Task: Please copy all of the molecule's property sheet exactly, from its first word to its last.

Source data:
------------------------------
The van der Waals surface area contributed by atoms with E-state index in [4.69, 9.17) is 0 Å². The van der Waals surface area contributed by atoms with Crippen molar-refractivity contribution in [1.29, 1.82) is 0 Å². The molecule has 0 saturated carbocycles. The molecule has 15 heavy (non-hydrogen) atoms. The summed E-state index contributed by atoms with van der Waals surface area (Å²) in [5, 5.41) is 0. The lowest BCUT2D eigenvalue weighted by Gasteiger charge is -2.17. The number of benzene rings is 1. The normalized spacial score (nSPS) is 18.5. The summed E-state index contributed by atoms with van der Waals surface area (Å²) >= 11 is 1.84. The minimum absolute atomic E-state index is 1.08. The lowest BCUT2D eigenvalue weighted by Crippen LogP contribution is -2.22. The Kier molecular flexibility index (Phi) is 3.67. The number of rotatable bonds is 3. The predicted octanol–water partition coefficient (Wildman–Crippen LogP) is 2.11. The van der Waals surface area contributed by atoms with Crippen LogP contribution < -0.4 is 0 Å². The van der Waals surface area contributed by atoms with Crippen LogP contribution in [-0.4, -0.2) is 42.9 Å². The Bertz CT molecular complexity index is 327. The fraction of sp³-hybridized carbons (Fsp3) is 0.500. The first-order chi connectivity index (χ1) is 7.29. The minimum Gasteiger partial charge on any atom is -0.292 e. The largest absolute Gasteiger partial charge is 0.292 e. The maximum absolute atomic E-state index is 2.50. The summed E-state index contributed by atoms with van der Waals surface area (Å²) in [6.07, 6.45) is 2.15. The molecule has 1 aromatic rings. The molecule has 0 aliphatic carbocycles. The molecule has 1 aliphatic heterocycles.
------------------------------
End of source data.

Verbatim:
The van der Waals surface area contributed by atoms with E-state index in [4.69, 9.17) is 0 Å². The van der Waals surface area contributed by atoms with Crippen molar-refractivity contribution in [1.29, 1.82) is 0 Å². The molecule has 0 saturated carbocycles. The molecule has 15 heavy (non-hydrogen) atoms. The summed E-state index contributed by atoms with van der Waals surface area (Å²) in [5, 5.41) is 0. The lowest BCUT2D eigenvalue weighted by Gasteiger charge is -2.17. The number of benzene rings is 1. The normalized spacial score (nSPS) is 18.5. The summed E-state index contributed by atoms with van der Waals surface area (Å²) >= 11 is 1.84. The minimum absolute atomic E-state index is 1.08. The lowest BCUT2D eigenvalue weighted by Crippen LogP contribution is -2.22. The Kier molecular flexibility index (Phi) is 3.67. The number of rotatable bonds is 3. The predicted octanol–water partition coefficient (Wildman–Crippen LogP) is 2.11. The van der Waals surface area contributed by atoms with Crippen LogP contribution < -0.4 is 0 Å². The van der Waals surface area contributed by atoms with Crippen LogP contribution in [-0.4, -0.2) is 42.9 Å². The Bertz CT molecular complexity index is 327. The fraction of sp³-hybridized carbons (Fsp3) is 0.500. The first-order chi connectivity index (χ1) is 7.29. The minimum Gasteiger partial charge on any atom is -0.292 e. The largest absolute Gasteiger partial charge is 0.292 e. The maximum absolute atomic E-state index is 2.50. The summed E-state index contributed by atoms with van der Waals surface area (Å²) in [6.07, 6.45) is 2.15. The molecule has 1 aromatic rings. The molecule has 0 aliphatic carbocycles. The molecule has 1 aliphatic heterocycles.